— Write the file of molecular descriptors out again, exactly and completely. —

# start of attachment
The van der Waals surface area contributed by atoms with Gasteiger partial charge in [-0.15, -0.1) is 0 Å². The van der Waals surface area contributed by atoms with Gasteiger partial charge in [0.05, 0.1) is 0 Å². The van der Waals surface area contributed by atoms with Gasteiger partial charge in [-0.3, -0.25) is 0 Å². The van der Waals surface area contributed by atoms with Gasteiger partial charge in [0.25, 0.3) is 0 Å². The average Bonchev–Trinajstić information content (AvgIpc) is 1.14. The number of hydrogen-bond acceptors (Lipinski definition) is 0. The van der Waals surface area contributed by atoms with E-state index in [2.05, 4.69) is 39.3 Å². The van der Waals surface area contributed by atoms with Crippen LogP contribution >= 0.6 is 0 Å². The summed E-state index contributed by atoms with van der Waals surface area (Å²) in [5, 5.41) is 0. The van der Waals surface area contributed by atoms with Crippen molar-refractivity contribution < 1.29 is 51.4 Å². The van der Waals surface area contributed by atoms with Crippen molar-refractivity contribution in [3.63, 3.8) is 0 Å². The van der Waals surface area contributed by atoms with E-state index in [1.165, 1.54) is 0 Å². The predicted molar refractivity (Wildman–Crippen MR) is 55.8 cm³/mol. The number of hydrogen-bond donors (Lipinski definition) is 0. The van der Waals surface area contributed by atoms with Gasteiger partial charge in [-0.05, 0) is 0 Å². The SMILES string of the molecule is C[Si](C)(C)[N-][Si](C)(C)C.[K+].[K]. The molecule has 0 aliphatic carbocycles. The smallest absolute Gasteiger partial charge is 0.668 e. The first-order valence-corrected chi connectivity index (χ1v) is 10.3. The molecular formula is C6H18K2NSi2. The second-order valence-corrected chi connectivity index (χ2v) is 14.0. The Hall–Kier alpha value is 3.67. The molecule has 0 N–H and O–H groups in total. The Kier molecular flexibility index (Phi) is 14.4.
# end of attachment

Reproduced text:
The van der Waals surface area contributed by atoms with Gasteiger partial charge in [-0.15, -0.1) is 0 Å². The van der Waals surface area contributed by atoms with Gasteiger partial charge in [0.05, 0.1) is 0 Å². The van der Waals surface area contributed by atoms with Gasteiger partial charge in [-0.3, -0.25) is 0 Å². The van der Waals surface area contributed by atoms with Gasteiger partial charge in [0.25, 0.3) is 0 Å². The average Bonchev–Trinajstić information content (AvgIpc) is 1.14. The number of hydrogen-bond acceptors (Lipinski definition) is 0. The van der Waals surface area contributed by atoms with E-state index in [2.05, 4.69) is 39.3 Å². The van der Waals surface area contributed by atoms with Crippen LogP contribution >= 0.6 is 0 Å². The summed E-state index contributed by atoms with van der Waals surface area (Å²) in [5, 5.41) is 0. The van der Waals surface area contributed by atoms with Crippen molar-refractivity contribution < 1.29 is 51.4 Å². The van der Waals surface area contributed by atoms with Crippen molar-refractivity contribution in [3.63, 3.8) is 0 Å². The van der Waals surface area contributed by atoms with E-state index in [1.165, 1.54) is 0 Å². The predicted molar refractivity (Wildman–Crippen MR) is 55.8 cm³/mol. The number of hydrogen-bond donors (Lipinski definition) is 0. The van der Waals surface area contributed by atoms with Gasteiger partial charge in [-0.05, 0) is 0 Å². The SMILES string of the molecule is C[Si](C)(C)[N-][Si](C)(C)C.[K+].[K]. The molecule has 0 aliphatic carbocycles. The smallest absolute Gasteiger partial charge is 0.668 e. The first-order valence-corrected chi connectivity index (χ1v) is 10.3. The molecular formula is C6H18K2NSi2. The second-order valence-corrected chi connectivity index (χ2v) is 14.0. The Hall–Kier alpha value is 3.67. The molecule has 0 N–H and O–H groups in total. The Kier molecular flexibility index (Phi) is 14.4.